Alan D. Pesky

Founder & Director, Lee Pesky Learning Center

I have never had more fulfillment in life than I do right now.

When Alan D. Pesky T’60 retired to Sun Valley, Idaho, in 1984, it didn’t take him long to realize that he wasn’t any good at sitting still. He skied and hiked in the Idaho mountains, took bicycling trips in Vietnam and across the Australian outback, and started a small publishing company, which published the state magazine of Idaho and a magazine for the Sun Valley area. “I’m addicted to burning energy,” he says.

The Peskys’ middle child, Lee, moved west too. Throughout his childhood Lee had struggled mightily with learning disabilities, but he was bright, and with the help of specialists and plenty of hard work, he was able to graduate college and start his own business.

“When he came out to Idaho he started a chain of bagel stores. He called it the Bucking Bagel—the Eastern bagel with the Western kick,” Alan Pesky says, laughing at the memory.

In 1995, when Lee was 30 years old, he rear-ended another driver. Doctors discovered why he had lost control of his car: a massive tumor was growing in his brain.

“Two and a half months after that,” Pesky says, “he passed away.”

The 10 weeks of Lee’s illness were an extraordinary time for Pesky, his wife Wendy, and their two other children. The crisis drew the family closer together and solidified their resolve to honor Lee’s memory. The best way to do that, they decided, was to establish an organization to help learning-disabled children.

Pesky was no stranger to cold starts. In 1967 he and four business associates started their own advertising agency, initially operating from a New York hotel room. Thirteen years later they sold the business to Ogilvy & Mather, and Pesky stayed on as a principal at that firm to direct its international expansion. When he left, the agency had 15 offices around the world.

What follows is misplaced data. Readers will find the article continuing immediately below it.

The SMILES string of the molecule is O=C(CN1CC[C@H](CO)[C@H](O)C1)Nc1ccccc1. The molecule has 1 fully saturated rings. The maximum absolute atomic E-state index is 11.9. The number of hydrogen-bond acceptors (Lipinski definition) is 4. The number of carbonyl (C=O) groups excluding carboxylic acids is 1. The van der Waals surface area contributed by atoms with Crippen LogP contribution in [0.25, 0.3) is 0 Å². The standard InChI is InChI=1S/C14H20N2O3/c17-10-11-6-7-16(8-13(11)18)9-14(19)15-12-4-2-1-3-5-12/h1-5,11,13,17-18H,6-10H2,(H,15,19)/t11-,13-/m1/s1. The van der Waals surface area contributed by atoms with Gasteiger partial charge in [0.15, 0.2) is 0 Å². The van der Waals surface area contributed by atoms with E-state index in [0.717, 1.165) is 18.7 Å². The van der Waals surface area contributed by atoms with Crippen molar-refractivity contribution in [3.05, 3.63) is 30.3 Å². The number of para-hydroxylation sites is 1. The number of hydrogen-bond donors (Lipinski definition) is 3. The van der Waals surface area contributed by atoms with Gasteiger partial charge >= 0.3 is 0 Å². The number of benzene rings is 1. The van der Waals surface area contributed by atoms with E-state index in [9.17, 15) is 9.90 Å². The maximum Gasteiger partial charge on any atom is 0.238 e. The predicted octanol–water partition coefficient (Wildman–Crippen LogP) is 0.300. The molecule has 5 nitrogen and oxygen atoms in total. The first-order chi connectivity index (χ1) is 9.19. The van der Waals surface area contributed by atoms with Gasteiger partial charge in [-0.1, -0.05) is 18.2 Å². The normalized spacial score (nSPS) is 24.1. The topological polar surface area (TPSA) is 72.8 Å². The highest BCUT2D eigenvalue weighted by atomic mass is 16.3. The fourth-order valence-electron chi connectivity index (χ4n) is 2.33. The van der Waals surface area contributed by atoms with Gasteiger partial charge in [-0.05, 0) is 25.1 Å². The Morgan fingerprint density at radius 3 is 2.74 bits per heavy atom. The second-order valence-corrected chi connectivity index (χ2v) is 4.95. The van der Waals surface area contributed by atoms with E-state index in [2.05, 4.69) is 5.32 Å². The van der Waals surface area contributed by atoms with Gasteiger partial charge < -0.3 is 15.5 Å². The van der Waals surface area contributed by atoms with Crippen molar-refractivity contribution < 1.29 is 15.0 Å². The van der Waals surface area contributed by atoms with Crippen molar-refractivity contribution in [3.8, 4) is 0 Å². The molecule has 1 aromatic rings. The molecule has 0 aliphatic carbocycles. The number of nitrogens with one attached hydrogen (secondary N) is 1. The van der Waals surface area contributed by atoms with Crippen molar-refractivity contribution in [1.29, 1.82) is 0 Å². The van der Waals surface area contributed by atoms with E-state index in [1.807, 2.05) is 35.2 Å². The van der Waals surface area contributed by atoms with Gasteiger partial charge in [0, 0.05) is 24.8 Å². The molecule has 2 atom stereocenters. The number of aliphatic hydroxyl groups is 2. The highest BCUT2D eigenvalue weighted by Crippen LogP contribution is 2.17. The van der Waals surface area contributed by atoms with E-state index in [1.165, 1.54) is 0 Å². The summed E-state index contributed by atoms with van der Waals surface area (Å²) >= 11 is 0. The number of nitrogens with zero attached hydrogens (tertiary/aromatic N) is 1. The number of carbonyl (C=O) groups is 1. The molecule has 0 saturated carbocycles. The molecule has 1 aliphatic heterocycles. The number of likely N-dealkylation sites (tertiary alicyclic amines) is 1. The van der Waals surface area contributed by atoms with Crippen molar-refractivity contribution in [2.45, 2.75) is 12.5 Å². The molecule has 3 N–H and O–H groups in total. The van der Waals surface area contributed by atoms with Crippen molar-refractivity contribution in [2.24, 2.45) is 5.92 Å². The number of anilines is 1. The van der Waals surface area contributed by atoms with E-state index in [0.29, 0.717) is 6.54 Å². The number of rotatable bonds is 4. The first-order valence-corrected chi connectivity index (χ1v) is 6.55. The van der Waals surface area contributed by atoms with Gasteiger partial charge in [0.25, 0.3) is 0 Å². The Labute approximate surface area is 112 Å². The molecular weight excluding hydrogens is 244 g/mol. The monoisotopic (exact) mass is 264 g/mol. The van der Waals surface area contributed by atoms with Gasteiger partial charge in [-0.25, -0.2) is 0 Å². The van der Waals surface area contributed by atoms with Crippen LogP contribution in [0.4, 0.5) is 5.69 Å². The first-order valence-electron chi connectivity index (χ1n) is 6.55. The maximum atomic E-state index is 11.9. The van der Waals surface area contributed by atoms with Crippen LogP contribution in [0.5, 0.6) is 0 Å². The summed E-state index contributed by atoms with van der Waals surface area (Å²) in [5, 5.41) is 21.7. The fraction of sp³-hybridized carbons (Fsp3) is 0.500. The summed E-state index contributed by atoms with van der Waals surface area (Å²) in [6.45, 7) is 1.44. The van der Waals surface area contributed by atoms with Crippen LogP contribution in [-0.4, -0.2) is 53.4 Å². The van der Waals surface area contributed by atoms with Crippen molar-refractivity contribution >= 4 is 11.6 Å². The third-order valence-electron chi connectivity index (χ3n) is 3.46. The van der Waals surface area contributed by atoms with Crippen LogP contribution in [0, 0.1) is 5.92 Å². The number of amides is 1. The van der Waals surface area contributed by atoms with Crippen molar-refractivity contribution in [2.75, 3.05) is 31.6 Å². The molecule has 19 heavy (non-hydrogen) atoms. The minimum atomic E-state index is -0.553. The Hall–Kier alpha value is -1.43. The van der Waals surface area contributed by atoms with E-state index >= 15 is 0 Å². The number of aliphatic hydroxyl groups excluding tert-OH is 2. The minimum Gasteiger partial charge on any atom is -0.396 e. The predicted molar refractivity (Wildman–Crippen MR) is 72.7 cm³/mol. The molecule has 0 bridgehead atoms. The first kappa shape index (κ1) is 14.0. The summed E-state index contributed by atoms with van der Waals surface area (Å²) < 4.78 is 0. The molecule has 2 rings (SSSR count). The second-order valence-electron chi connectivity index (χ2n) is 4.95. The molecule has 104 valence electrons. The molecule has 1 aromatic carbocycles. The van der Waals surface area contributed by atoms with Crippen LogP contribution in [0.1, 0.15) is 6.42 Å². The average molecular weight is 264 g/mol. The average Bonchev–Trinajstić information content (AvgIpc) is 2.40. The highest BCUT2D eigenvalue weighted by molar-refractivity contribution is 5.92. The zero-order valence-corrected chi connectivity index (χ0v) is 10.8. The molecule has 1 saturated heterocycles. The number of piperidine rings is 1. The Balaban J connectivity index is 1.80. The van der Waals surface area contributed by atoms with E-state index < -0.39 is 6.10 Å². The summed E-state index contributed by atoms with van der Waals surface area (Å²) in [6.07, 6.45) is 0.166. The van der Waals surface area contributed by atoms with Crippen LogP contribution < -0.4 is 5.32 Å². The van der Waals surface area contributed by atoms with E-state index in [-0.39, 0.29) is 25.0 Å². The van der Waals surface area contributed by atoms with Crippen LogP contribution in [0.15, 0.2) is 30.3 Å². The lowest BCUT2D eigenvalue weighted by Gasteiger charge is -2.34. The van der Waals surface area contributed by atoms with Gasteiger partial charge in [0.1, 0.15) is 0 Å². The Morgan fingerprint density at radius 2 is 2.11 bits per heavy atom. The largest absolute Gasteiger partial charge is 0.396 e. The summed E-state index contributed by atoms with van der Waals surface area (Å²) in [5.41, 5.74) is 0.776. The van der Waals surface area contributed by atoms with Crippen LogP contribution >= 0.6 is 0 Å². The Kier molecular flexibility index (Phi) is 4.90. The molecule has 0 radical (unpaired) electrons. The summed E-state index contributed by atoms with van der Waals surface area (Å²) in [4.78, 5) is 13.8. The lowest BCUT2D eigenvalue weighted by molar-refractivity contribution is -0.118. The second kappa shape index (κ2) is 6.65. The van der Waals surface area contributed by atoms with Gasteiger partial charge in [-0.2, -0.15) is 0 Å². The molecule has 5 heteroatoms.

Pesky also had long experience in the nonprofit sector. He’s a trustee of his alma mater, Lafayette College, and served on the Board of Overseers at Tuck, where he also established the Alan D. Pesky T’60 Scholarship for students who demonstrate a commitment to human rights. As chairman of the Coalition to Free Soviet Jews, he’d lobbied President Reagan and his secretary of state, George Schultz.

After Lee’s death, Pesky directed the entirety of his prodigious energy toward helping others transcend the disability that had challenged Lee. Nothing has consumed him so completely as building the facility that bears his son’s name, the Lee Pesky Learning Center.

“God knows I put every bit as much effort, if not more effort, into this work than I did with my partners in building the advertising agency,” he says. “And I have never had more fulfillment in life than I do right now.”

The Learning Center works to provide all learning-disabled children with the kind of attention that helped Lee overcome his challenges. The organization is nationally known for its efforts in diagnosis, remediation, research, and teacher training. 

For the last 13 years, Tuck adjunct professor John Vogel has used the center as a case study in his Entrepreneurship in the Social Sector course. The numbers tell a story of steady growth: from two employees to 32, one location to four, and an annual budget that now exceeds $1.8 million. Pesky, who has been in Vogel’s classroom each of those 13 years, stresses another metric for success.

“My wife was once asked what the Lee Pesky Learning Center means to her, and she said ‘It means that every child who comes to the center and leaves with a smile on their face leaves with a little bit of Lee in them.’”

Pesky, who celebrated his 80th birthday in December, shows no sign of slowing down. Last year he finished the New York marathon with his daughter. It’s a fitting metaphor for the struggle to overcome learning disabilities, which are a lifelong challenge to 20 percent of the population.

“I’ll work seven days a week on this,” Pesky says, “because there is no finish line in what we’re doing.”

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